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Astron. Astrophys. 342, 655-664 (1999)

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6. Conclusions

What causes the low evolution rate for LSB galaxies? The low density has often been invoked to explain this, since the dynamical time scales with [FORMULA]. This scenario is exactly what is tested in simulation H. The only difference with a normal HSB galaxy is the scale length of the galaxy, which is for instance three times larger than the scale length for the equally bright galaxy NGC 6503. The result is striking: adopting "standard" values for the star formation process results in a SFR identical to the rates of HSB galaxies.

Thus the low density in itself seems not capable of doing the job, and we have to rely on a scarcity of heavy elements to reproduce a true LSB galaxy. This fits in logically with the notion that stars are the producers of these elements; the low star formation activity prevents metal enrichment of the ISM. It implies that the SFR has been low throughout the evolution of LSB galaxies, and that these galaxies are "trapped" in their current evolutionary state: low density prevents rapid star formation, which prevents enrichment of the ISM, which prevents cooling, resulting in a warm one-phase ISM. So although the lack of metals is directly responsible for the low SFR, the low density may ultimately determine the fate of LSB galaxies.

In summary we reach the following conclusions on the physical properties of LSB galaxies.

  1. Dominant halo: The dominance of the dark matter halos in LSB galaxies (de Blok & McGaugh 1997) results in very thin and stable disks. The major over minor axis ratios of the stellar disks are larger than 15. Lack of dust in LSB galaxies will result in edge-on LSB galaxies having apparent surface brightnesses equal to those of edge-on HSB galaxies of similar size. The lack of truly LSB edge-on galaxies may indicate that disk galaxies with [FORMULA] mag arcsec-2 are rare.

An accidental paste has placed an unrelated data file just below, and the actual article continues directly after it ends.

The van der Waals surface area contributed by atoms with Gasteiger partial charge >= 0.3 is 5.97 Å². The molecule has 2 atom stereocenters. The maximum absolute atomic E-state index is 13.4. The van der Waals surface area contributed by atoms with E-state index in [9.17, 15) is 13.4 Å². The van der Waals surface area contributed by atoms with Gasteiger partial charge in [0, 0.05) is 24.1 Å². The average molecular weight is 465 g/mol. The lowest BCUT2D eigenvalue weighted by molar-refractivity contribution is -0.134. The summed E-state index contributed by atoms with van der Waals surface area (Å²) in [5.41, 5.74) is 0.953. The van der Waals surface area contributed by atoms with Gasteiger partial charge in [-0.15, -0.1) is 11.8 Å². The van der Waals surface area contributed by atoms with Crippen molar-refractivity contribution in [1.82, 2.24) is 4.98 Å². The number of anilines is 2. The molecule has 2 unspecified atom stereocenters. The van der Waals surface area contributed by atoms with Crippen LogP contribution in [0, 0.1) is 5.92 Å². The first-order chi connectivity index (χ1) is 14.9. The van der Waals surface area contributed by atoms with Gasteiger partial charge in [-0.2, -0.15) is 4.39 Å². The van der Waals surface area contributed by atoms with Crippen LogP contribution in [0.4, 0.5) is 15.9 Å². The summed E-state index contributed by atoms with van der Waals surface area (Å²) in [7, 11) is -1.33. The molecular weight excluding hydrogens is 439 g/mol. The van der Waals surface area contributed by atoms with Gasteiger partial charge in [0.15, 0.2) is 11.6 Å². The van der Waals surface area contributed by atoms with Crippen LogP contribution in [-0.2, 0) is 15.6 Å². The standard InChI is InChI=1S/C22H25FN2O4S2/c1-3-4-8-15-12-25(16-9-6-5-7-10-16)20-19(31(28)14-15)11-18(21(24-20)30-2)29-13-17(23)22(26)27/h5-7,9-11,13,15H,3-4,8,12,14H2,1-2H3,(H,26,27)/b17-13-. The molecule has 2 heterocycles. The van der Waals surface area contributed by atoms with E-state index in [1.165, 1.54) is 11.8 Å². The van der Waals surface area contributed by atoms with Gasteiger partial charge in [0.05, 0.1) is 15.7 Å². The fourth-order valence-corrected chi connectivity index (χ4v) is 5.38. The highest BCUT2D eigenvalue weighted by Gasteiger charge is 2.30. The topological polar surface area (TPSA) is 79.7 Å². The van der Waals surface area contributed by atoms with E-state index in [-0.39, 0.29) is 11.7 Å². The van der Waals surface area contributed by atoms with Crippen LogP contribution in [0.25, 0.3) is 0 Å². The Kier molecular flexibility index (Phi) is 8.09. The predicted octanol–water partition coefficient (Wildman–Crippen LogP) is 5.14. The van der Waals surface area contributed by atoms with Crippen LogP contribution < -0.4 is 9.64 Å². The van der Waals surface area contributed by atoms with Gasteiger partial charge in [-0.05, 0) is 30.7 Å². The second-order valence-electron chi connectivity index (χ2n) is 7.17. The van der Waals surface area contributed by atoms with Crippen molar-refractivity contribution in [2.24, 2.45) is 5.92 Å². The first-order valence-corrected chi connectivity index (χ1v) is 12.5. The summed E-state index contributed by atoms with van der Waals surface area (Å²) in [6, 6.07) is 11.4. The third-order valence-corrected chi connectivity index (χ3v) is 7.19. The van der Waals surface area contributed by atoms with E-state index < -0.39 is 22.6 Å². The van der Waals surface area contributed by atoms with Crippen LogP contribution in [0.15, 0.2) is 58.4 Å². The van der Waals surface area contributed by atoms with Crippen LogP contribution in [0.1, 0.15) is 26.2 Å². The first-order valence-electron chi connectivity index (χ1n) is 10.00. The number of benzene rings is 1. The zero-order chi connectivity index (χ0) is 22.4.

2. Low metallicity: Modeling the low SFR found in LSB galaxies, demands that the metallicity in the ISM must be approximately 0.2 solar, which is consistent with observation by McGaugh (1994) and de Blok & van der Hulst (1998a). These low metallicities prevent effective cooling so that the ISM in LSB galaxies primarily consists of warm ([FORMULA] K) gas. The amount of cold (molecular) gas is probably less than 5% of the H I mass, supporting claims by Schombert et al. (1990) and de Blok & van der Hulst (1998b) who derive small molecular gas fractions.

  3. Low average SFR: Due to the fluctuations in the SFR in LSB galaxies and their large contrast with the average SFR, the spread in colors among LSB galaxies will be larger than among HSB galaxies. From the distribution of birthrate parameters in our simulations we deduce that, if the currently known blue gas-rich LSB galaxies are the most actively star forming LSB galaxies, they constitute over 80 percent of the total population of gas-rich field LSB disk galaxies. This implies that there is at most an additional 20 percent of quiescent, gas-rich LSB disk galaxies. This does not preclude the existence of an additional red, gas-poor population. However this population must have an evolutionary history quite different from that described in this work.

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© European Southern Observatory (ESO) 1999

Online publication: February 23, 1999